Living off the grid, on a remote and at times isolated island, is certainly a lifestyle (choice) which many seem to be in some form or another dreaming of. Imagining a life in harmony with nature, where ecological sustainability is a top priority, where one seeks not only financial security or independence but also independence from what I will just call ‘the system’ for the remainder.
Not likely the most adequate term for what I am thinking of, thus let me describe the reference. Well, in simple terms, I believe that there is this generic idea, which is taught repeatedly, of establishing financial independence, thus aiming at a comfortable lifestyle.
While there is nothing wrong in my opinion with such a motivation, at the end of the day, we all enjoy outsourcing jobs that we often depend on to others. For instance, when your car breaks down, you bring it to the mechanic, it is pleasurable to be able to buy lunch when you are at work, rather than having to cook it. When you want the best education for your kids, you send them to reputed private education-institutions, and as a last example, when you are seeking a home for yourself or your family, it would be nice, if you had the funds to pay for architects, landscapers, builders, interior designers etc.
Realistically, this is what money is there for. Having money equals to a great extent to the fact that someone will do the jobs for you, which you don’t want to do, which you might not be able to do, which you don’t have the time for. Of course it is easy to convince oneself of any of this.
In a capitalistic society, this makes perfect sense. A lawyer with great computer, communication, organisation and writing skills will earn more money focusing solely on the job as a lawyer and hiring a secretary or personal assistant, than trying to do both jobs. In analogy, even when you can fix a mechanical problem with your car, it will be more time and money-efficient if you leave the job to the mechanic.
The housing market in New Zealand is as contaminated and inflated as in many other developed countries. It is like buying perfume. Such a product has only little financial value in terms of ingredients, but we are still willing to spend a 100 dollars and more on a few centilitres of product. Yes, there is marketing, research, design, a supply-chain and so forth which are all part of the compounding price tag, but let’s be frank, the perfume will smell the same independent of how it is marketed and contained.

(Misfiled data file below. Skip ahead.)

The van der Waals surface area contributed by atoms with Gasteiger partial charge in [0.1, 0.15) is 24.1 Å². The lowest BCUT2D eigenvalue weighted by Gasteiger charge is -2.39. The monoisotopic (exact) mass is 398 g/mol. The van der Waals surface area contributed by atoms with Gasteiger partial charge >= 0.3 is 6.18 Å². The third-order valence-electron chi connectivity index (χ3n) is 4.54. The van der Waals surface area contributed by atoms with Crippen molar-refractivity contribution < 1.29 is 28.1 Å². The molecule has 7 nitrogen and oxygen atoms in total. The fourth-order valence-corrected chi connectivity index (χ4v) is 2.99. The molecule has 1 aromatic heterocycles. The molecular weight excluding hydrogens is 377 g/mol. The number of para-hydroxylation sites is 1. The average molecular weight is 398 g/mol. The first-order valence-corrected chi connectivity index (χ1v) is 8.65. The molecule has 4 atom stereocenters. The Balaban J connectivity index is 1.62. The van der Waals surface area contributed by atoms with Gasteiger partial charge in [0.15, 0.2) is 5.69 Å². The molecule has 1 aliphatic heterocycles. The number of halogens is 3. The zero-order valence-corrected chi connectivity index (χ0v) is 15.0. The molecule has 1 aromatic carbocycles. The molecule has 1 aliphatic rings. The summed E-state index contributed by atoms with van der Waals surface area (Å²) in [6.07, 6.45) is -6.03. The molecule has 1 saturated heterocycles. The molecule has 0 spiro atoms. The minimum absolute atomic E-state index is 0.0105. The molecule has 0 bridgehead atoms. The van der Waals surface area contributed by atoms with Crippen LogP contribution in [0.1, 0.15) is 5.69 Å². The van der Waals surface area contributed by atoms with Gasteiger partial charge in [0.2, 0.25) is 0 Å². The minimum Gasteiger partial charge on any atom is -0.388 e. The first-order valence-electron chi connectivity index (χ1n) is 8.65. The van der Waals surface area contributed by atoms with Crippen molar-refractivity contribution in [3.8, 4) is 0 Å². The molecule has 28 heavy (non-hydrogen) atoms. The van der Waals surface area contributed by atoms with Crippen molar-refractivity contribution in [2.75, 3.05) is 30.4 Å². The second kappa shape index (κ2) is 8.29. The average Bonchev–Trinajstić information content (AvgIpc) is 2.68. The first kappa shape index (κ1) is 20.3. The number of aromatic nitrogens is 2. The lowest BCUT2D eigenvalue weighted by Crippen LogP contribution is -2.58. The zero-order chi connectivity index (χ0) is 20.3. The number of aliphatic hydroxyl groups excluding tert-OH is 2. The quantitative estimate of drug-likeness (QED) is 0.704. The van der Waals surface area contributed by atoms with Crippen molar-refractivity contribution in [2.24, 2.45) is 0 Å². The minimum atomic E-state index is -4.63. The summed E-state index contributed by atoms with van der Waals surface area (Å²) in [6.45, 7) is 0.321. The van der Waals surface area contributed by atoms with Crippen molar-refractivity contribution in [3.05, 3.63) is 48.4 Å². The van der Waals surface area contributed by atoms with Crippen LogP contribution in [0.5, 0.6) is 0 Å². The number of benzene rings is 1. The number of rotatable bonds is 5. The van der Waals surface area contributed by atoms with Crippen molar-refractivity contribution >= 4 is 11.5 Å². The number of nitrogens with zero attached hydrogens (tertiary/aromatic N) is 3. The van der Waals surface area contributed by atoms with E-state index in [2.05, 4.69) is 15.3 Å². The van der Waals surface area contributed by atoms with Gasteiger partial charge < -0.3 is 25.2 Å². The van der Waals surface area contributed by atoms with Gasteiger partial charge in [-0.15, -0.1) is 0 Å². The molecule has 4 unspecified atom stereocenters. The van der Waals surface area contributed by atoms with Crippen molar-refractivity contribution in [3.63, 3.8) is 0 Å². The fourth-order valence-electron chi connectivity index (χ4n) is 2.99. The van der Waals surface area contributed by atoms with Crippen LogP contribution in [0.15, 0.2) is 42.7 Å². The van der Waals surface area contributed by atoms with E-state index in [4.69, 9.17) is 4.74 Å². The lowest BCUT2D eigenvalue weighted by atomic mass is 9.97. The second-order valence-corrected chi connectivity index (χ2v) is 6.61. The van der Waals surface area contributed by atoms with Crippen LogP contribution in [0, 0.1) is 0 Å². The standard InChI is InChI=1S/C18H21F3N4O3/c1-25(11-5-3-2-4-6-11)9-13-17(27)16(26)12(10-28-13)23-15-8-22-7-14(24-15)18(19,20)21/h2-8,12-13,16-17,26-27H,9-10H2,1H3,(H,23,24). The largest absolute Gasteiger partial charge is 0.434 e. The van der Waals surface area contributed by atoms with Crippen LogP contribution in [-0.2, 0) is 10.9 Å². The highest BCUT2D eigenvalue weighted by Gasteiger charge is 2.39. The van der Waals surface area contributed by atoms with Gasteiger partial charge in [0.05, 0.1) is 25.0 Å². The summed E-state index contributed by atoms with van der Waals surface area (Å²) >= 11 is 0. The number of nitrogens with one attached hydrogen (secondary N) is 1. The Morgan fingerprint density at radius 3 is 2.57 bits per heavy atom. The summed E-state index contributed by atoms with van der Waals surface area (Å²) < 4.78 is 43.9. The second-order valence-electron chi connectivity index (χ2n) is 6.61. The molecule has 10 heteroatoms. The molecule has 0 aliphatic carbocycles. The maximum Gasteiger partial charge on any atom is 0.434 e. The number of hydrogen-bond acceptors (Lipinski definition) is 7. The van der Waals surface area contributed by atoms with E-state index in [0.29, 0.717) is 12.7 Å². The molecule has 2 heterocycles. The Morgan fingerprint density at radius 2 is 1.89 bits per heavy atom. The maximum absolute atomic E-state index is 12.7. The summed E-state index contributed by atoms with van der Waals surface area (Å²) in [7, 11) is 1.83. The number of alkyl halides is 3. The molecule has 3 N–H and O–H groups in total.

I believe the same holds for the housing market. A million-dollar home can be in terms of what it is made of and how it was made worth 60 thousand dollars. This could be termed a physical value, the additional 99% are a theoretical – perhaps practical – value.
The same is true for the land where the dwelling sits on. You just can’t convince me that 600 square meters of land, of which you only – if at all – own the surface is nearly worth what it has been sold for. In most cases the rates (housing/land tax) per annum exceed the physical value of the land.
Yes, location, location, location. 600 square meters in the right location can mean that you have a good view, that you are amongst a well-reputed schooling zone, that your neighbours will be similarly affluent as you are and so on.
I hope that, by now, you have a better understanding of what I refer to by ‘the system’. This system motivates you as a form of challenge and competition, to spend your time earning lots of money, so you can buy goods and services which are enormously over-priced. But the price is mostly irrelevant; the system is thus built that when you are done with whatever you purchased, you sell it for even more money.
Back in school, my economics teacher used to say that: “We buy things we don’t need, with money we don’t have, to impress people we don’t like.”